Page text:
Lots of bad things can happen to banks

 Their customers can pull their money out (a liquidity crisis). 

Their borrowers can fail to repay their loans (a solvency crisis). 

Their shareholders can sell their stock, sending their shares down (a confidence crisis, making it far harder for them to raise money). 

And beyond true crises, changes in economic and financial conditions can attack their profits — which is bad for shareholders and ultimately might tend to imperil everyone connected to the bank.

All of these things are conceptually separate, although in practice they will often affect each other.

So far this year, those problems are almost entirely about deposits, almost entirely from relatively small banks, with the money flowing in part to the larger institutions 

Earlier this year, the returns available in the bond market somehow became irresistible, and started pulling money out of deposits.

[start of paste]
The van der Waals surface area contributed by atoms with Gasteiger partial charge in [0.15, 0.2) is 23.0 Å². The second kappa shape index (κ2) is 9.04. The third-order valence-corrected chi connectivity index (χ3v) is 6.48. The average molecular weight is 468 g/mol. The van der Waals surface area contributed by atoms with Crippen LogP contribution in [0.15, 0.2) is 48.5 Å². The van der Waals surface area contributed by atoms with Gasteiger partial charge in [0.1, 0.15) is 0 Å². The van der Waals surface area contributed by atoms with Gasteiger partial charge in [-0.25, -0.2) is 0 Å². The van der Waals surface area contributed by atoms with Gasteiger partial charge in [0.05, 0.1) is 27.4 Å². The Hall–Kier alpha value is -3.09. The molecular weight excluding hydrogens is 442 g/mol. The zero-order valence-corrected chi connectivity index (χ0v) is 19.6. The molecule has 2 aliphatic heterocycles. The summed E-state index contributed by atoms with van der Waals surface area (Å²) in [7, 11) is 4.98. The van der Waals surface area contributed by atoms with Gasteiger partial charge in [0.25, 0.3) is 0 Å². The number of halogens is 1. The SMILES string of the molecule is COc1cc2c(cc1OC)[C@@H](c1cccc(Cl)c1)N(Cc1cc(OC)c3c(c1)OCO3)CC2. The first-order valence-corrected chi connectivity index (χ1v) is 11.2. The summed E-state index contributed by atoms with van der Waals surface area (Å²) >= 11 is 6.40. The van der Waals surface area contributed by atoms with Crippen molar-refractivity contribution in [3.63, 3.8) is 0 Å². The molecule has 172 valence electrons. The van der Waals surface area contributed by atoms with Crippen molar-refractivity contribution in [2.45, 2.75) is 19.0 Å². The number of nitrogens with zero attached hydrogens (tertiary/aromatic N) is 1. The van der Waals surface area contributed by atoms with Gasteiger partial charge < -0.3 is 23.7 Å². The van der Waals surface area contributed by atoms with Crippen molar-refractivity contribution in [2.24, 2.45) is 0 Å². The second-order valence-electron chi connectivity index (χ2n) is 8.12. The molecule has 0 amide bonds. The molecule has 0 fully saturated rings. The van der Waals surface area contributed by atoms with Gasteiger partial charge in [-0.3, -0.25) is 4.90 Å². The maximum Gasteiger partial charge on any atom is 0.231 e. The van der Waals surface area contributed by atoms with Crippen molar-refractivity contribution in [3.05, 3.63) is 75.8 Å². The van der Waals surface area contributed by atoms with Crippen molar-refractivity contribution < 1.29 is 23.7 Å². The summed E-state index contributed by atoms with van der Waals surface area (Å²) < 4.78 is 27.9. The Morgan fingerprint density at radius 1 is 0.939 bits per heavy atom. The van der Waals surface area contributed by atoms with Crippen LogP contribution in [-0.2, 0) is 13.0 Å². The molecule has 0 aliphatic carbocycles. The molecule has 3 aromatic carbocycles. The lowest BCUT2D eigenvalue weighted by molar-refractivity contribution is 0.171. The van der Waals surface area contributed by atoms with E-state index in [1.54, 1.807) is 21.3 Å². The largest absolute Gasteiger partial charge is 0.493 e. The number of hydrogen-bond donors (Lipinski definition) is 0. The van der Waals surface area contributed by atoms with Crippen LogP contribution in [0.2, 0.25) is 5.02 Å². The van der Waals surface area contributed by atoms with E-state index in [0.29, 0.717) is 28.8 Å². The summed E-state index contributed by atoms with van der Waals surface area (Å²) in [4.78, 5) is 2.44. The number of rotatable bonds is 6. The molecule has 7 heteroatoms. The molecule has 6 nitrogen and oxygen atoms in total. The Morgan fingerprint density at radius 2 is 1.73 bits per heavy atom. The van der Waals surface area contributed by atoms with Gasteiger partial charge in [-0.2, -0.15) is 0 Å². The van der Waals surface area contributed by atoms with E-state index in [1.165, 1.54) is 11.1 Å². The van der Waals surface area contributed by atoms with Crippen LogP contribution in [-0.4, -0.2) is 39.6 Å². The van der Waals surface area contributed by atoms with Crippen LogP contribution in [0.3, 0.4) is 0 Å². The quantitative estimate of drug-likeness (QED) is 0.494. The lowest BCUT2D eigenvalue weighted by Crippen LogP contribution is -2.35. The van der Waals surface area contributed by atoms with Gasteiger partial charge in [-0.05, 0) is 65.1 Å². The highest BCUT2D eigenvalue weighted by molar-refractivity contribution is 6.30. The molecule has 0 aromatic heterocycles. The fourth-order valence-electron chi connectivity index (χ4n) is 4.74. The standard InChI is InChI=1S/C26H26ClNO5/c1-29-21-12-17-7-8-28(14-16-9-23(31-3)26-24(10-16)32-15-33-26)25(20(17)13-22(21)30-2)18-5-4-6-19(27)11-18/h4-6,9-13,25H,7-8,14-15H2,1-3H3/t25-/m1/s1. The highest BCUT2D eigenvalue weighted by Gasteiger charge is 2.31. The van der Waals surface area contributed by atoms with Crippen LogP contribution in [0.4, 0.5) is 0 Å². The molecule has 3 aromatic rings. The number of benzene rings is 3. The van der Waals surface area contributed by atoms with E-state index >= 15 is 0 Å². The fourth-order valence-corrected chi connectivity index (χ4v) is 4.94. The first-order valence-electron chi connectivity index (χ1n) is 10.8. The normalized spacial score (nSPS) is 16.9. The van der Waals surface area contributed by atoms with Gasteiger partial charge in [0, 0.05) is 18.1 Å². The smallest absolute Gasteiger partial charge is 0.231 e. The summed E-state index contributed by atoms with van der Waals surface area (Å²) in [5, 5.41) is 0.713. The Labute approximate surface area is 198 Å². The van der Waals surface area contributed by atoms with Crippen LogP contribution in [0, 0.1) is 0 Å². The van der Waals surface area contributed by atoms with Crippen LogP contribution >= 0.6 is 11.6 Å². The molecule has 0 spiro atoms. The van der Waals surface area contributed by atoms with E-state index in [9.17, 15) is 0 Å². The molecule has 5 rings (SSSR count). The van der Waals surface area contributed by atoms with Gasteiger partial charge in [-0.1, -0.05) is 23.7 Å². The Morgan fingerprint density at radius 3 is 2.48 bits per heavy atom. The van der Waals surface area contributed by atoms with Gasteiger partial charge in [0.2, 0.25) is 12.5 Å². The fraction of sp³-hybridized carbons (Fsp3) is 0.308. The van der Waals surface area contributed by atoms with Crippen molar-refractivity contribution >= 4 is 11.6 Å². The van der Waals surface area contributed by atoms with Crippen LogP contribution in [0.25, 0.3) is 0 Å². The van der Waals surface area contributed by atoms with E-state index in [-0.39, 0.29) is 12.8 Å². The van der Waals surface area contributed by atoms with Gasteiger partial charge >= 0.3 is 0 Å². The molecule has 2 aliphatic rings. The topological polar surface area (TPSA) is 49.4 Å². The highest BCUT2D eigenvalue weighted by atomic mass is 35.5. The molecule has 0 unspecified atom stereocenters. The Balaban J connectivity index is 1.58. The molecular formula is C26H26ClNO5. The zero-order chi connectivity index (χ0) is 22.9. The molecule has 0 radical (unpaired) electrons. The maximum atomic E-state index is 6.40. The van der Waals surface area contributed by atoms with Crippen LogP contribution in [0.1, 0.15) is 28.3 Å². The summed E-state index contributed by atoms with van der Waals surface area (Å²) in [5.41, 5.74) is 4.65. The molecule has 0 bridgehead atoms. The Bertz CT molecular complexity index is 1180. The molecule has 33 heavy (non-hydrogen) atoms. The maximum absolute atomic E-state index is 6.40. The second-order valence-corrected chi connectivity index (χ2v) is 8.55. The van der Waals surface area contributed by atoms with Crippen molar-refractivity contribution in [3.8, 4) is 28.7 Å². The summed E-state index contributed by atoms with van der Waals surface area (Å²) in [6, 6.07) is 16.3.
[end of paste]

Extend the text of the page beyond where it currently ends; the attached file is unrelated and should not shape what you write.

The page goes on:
So this is an extreme and novel situation to the extent that the current post-Depression system has never been subjected to this test before. (It’s been subjected to other tests, of solvency, most critically in 2008, but not to a crisis concerning deposits.)

How does this turn into something much worse?

The greatest problem would come if banks’ solvency came into question — if there were reason to doubt that their loans would be repaid. 

And the area of greatest concern here, as Points of Return has pointed out before, is commercial real estate. 

As aversion to commuting and preference for working from home grow embedded, so logically the demand for office space will reduce as companies work out ways to retrench. 

That could create difficulties for those who fund them.

John Authers Bloomberg 27 mars 2023



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